From ArchWiki

USBGuard offers a white/black-listing mechanism for USB-devices. Inspiration for this is drawn from exploits like BadUSB. It makes use of a device blocking infrastructure included in the Linux kernel and consists of a daemon and some front-ends.


Install the usbguard package, or usbguard-gitAUR for the development version.

The official Qt applet was removed from USBGuard and substituted with usbguard-notifierAUR. An unofficial, forked version of the Qt applet is available as usbguard-qtAUR.


The main configuration file is found in /etc/usbguard/usbguard-daemon.conf.

If you want to control the daemon via IPC, be sure to add your username to IPCAllowedUsers or your group to IPCAllowedGroups to make rules persistent. In most cases, you want this.

By default, the PresentDevicePolicy is set to apply-policy so that USBGuard evaluates the ruleset for every connected device. This is the most secure setting, which ensures security even when the daemon hits a restart. Alternatively, the key may be set to allow in order to block all newly connected devices but leave devices connected before daemon as is. To temporary allow new devices use usbguard set-parameter ImplicitPolicyTarget allow.

With the key ImplicitPolicyTarget you can configure the default treatment of devices, if no rules match. The most secure option here is block.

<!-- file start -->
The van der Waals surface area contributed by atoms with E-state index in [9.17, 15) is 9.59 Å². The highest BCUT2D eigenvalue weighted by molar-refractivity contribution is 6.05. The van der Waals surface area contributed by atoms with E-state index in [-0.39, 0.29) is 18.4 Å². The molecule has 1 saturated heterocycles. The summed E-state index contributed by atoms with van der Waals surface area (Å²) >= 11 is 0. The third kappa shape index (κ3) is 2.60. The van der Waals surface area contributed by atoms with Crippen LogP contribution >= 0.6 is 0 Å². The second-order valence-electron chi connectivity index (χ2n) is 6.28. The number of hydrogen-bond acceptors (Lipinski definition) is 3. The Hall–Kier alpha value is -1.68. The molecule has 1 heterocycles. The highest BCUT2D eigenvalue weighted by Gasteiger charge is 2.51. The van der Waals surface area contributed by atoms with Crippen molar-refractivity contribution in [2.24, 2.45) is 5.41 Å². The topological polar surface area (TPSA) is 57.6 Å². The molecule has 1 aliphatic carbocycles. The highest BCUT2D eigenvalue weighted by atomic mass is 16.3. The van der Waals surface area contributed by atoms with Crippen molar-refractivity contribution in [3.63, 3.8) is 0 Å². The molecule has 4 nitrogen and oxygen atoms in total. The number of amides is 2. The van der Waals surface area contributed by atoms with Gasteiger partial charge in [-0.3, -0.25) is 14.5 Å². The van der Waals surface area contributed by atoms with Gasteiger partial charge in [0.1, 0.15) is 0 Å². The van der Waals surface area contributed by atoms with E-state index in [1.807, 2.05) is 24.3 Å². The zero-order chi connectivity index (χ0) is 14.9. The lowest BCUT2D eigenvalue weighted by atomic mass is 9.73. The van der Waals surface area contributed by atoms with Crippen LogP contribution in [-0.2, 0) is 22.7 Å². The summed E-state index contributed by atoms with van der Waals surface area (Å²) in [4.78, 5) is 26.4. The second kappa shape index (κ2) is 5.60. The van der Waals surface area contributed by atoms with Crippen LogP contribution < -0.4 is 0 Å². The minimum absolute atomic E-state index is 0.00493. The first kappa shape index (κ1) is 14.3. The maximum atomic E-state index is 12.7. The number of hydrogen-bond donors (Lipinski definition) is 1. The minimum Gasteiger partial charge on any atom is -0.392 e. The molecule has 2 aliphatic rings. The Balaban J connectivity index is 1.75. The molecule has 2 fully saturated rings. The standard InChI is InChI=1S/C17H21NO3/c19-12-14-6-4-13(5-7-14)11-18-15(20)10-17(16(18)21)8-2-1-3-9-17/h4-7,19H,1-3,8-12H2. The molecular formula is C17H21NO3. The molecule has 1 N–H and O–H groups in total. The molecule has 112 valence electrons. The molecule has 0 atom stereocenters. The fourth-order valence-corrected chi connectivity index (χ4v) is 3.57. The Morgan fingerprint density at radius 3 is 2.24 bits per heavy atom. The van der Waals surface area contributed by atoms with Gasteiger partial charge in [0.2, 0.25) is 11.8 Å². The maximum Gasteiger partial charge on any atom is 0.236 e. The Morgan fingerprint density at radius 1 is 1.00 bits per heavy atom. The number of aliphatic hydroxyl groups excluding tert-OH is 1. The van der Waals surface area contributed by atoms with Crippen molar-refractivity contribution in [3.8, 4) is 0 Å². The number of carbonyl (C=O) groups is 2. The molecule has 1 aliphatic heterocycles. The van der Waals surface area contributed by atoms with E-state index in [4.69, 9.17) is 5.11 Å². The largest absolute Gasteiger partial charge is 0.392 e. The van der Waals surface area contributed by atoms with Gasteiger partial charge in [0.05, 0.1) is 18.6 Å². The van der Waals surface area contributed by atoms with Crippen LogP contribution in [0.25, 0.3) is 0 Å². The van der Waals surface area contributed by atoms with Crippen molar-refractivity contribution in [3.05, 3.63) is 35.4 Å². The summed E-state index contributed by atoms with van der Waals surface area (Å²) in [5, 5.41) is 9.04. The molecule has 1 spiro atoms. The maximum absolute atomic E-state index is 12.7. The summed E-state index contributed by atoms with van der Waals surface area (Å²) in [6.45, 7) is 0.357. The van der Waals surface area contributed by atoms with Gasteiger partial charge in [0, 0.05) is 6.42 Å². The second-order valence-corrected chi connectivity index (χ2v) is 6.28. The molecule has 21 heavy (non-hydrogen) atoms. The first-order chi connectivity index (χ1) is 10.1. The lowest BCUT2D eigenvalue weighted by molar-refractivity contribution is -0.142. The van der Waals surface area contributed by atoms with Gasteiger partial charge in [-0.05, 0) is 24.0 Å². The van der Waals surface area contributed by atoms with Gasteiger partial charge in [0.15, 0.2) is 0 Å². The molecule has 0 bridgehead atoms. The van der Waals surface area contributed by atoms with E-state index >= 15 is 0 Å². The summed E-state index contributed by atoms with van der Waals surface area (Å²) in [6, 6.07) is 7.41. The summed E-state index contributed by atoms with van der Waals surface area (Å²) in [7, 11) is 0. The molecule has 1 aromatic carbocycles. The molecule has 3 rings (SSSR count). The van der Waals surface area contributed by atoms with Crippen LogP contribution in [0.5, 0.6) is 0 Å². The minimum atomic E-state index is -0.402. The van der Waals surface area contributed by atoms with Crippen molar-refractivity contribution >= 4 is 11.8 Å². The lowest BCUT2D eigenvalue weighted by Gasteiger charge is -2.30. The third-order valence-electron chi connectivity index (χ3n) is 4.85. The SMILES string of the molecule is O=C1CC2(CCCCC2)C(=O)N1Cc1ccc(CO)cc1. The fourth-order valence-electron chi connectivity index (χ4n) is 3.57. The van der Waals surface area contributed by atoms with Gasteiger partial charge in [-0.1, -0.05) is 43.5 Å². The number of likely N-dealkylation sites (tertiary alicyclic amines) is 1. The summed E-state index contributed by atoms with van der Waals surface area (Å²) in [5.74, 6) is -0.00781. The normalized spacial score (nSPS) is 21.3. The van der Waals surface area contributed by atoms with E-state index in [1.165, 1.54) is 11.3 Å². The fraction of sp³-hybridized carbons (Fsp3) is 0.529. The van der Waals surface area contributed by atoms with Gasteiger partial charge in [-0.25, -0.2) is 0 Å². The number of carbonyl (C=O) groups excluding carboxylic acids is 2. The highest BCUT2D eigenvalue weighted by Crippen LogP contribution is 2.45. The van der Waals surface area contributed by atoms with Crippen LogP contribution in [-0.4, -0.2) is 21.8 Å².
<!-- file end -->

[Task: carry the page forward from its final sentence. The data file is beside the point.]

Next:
For an in-depth documentation of configuration see the very well commented configuration file.


To configure USBGuard to your needs, you can edit /etc/usbguard/rules.conf. However manual editing of the rules is normally not necessary. You can generate a ruleset based on your currently attached USB devices by executing usbguard generate-policy > /etc/usbguard/rules.conf as root.

The rules syntax is formally explained here. An example for a hp printer connected via USB can look like this:

allow id 03f0:0c17 serial "00CNFD234631" name "hp LaserJet 2020" hash "a0ef07fceb6fb77698f79a44a450121m" parent-hash "69d19c1a5733a31e7e6d9530e6k434a6" with-interface { 07:01:03 07:01:02 07:01:01 }

A rule begins with a policy. allow whitelists a device, block stops the device from being processed now and reject removes the device from the system. Then follows a set of attributes with their options, as detailed below.

Attribute Description
id usb-device-id Match a USB device ID.
id [operator] { usb-device-id ... } Match a set of USB device IDs.
hash "value" Match a hash computed from the device attribute values and the USB descriptor data. The hash is computed for every device by USBGuard.
hash [operator] { "value" ... } Match a set of device hashes.
parent-hash "value" Match a hash of the parent device.
parent-hash [operator] { "value" ... } Match a set of parent device hashes.
name "device-name" Match the USB device name attribute.
name [operator] { "device-name" ... } Match a set of USB device names.
serial "serial-number" Match the USB iSerial device attribute.
serial [operator] { "serial-number" ... } Match a set of USB iSerial device attributes.
via-port "port-id" Match the USB port through which the device is connected. Note that some systems have unstable port numbering which change after the system reboots or certain kernel modules are reloaded (and maybe in other cases). Use the parent-hash attribute if you want to ensure that a device is connected via a specific parent device.
via-port [operator] { "port-id" ... } Match a set of USB ports.
with-interface interface-type Match an interface type that the USB device provides.